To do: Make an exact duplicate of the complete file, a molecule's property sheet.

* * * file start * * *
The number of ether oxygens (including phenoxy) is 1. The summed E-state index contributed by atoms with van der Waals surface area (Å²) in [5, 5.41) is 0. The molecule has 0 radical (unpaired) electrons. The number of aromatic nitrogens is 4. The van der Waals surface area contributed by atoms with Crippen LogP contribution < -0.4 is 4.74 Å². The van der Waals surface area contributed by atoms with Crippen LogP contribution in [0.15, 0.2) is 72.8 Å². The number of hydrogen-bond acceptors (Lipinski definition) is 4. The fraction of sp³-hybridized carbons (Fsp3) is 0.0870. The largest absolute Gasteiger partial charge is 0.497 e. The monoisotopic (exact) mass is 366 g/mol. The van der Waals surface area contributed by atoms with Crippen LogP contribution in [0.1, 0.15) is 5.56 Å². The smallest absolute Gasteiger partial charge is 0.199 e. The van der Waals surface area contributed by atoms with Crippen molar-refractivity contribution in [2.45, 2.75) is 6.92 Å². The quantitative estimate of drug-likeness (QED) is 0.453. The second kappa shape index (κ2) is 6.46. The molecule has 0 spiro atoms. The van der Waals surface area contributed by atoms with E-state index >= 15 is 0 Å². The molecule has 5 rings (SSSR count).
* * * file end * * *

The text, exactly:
The number of ether oxygens (including phenoxy) is 1. The summed E-state index contributed by atoms with van der Waals surface area (Å²) in [5, 5.41) is 0. The molecule has 0 radical (unpaired) electrons. The number of aromatic nitrogens is 4. The van der Waals surface area contributed by atoms with Crippen LogP contribution < -0.4 is 4.74 Å². The van der Waals surface area contributed by atoms with Crippen LogP contribution in [0.15, 0.2) is 72.8 Å². The number of hydrogen-bond acceptors (Lipinski definition) is 4. The fraction of sp³-hybridized carbons (Fsp3) is 0.0870. The largest absolute Gasteiger partial charge is 0.497 e. The monoisotopic (exact) mass is 366 g/mol. The van der Waals surface area contributed by atoms with Crippen LogP contribution in [0.1, 0.15) is 5.56 Å². The smallest absolute Gasteiger partial charge is 0.199 e. The van der Waals surface area contributed by atoms with Crippen molar-refractivity contribution in [2.45, 2.75) is 6.92 Å². The quantitative estimate of drug-likeness (QED) is 0.453. The second kappa shape index (κ2) is 6.46. The molecule has 0 spiro atoms. The van der Waals surface area contributed by atoms with E-state index >= 15 is 0 Å². The molecule has 5 rings (SSSR count).